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Uncertainty, Collaboration
& Scientific Argumentation
By Jean Beard

Click Here for PDF of this Lesson



Realm and Limits

Science's Social Context

Processes of Science

We now have a textbook for students on the nature of science. It's intended to replace, or supplement, the inadequate first chapter of your text. It's designed to coordinate and help sequence several of the nature of science (NOS) lessons on the ENSI site. It is targeted to students in any science class, grades 7-10 (or beyond). It helps to satisfy virtually all the new NOS standards in NGSS and Common Core. If you've used any of ENSI's NOS lessons, you already know how powerful they are. This new book addresses most of the common misconceptions about NOS. It also provides information about the differences between good science, poor science, and pseudoscience. It offers clues for recognizing those differences, and opportunities to practice using those clues. "What's this magic book I've been waiting for all my life?" It's called Science Surprises: Exploring the Nature of Science. "Tell me more - like where can I see this book?" Say no more. It's available as an eBook, published with Smashwords. Click Here to get more information and a link to sample (and purchase) the new eBook Science Surprises.

See new notes on using Scientific Argumentation

SEE the NEW "Phantom Tube" Illusion

And See New "3D" Mystery Tubes

And The Data Dilemma lesson


  Students manipulate sealed "mystery" boxes and attempt to determine the inner structure of the boxes which contain a moving ball and a fixed barrier or two. The nature and sources of uncertainty inherent in the process of problem-solving are experienced. The uncertainty of the conclusions is reduced by student collaboration and scientific argumentation.


 Scientific knowledge is fundamentally uncertain.


1. Science is uncertain because it is a human activity.

2. Science explanations seem less certain when they are based on indirect information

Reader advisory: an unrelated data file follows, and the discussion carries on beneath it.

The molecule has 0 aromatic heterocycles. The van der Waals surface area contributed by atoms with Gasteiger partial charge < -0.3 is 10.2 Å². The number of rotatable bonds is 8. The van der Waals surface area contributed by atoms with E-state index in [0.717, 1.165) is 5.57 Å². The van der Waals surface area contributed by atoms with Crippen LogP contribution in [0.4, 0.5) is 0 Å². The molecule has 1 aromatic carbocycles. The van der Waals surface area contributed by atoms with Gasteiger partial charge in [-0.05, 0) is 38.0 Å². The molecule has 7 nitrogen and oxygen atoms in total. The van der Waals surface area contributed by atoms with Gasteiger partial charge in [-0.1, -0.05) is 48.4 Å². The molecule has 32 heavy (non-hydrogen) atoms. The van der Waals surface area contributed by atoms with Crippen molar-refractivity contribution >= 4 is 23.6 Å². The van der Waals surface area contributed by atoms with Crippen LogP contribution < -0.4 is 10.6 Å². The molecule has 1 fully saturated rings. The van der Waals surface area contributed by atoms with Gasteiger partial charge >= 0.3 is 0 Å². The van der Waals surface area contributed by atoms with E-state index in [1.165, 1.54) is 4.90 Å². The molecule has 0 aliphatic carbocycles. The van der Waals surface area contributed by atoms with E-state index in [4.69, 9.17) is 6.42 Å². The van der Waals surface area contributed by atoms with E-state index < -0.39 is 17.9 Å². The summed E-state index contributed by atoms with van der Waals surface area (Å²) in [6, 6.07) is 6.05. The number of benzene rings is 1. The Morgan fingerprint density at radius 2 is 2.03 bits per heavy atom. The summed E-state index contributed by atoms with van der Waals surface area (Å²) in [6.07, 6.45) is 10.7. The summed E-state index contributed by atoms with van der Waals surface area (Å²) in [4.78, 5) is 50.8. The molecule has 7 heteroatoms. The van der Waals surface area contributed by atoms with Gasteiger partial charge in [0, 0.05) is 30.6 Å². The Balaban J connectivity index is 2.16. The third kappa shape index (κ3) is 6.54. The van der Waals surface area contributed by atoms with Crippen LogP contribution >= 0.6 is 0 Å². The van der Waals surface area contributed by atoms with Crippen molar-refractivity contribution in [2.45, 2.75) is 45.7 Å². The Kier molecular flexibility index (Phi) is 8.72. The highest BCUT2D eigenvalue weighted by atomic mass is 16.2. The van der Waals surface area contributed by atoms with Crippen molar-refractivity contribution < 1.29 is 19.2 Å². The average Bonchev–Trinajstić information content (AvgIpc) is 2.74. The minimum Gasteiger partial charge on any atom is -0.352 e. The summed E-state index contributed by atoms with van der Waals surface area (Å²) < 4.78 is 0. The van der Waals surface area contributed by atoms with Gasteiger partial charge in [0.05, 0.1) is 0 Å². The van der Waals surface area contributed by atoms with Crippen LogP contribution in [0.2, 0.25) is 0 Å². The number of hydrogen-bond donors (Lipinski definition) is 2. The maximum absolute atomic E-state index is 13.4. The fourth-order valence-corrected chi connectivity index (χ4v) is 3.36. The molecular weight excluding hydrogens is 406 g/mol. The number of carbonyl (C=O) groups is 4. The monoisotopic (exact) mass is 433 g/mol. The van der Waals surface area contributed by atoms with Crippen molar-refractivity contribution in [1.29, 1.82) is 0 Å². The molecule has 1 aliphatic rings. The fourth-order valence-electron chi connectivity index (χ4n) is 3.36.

3. Scientific uncertainty can be reduced through collaboration.

4. Scientific argumentation is based on justified evidence


 Students will.....

1. Distinguish between observations and interpretations.

2. Recognize and/or demonstrate two causes of uncertainty in science.

3. Illustrate how information can be obtained by using non-visual sensory data.

4. Demonstrate that science is a collaborative enterprise.

5. Recognize the elements of scientific problem solving as encountered in the activity.

6. Recognize elements of scientific argumentation.


Each "Mystery Box" is a rigid, permanently sealed, opaque, rectangular box with one or two glued-in partitions, ramps, etc., and a rolling sphere (e.g. a marble or steel ball). A class set of boxes should have groups of 4 to 6 boxes with the same interior contents and arrangement, with common labels or colors. Keep barrier layouts simple. It's OK if a barrier here and there comes loose (these are "mutations").

The original model was plastic boxes for 24 glass microscope slides) with wooden barriers glued in and glass marbles. Wooden replicas of this size are the author's favorite, but they are not available commercially.

Smaller, 1" x 1" x 2" plastic boxes with plastic and wood barriers and ball bearings were used quite successfully in ENSI and SENSI demonstration lessons. The boxes were obtained from a plastics store in Northern California. There are 8 colors available, but that is no longer the case. The only opaque boxes available from this source are black and white, which isn't fully opaque to bright light. (Let us know at ENSIweb if you find an acceptable box source.)


  Full 45-55 min. period.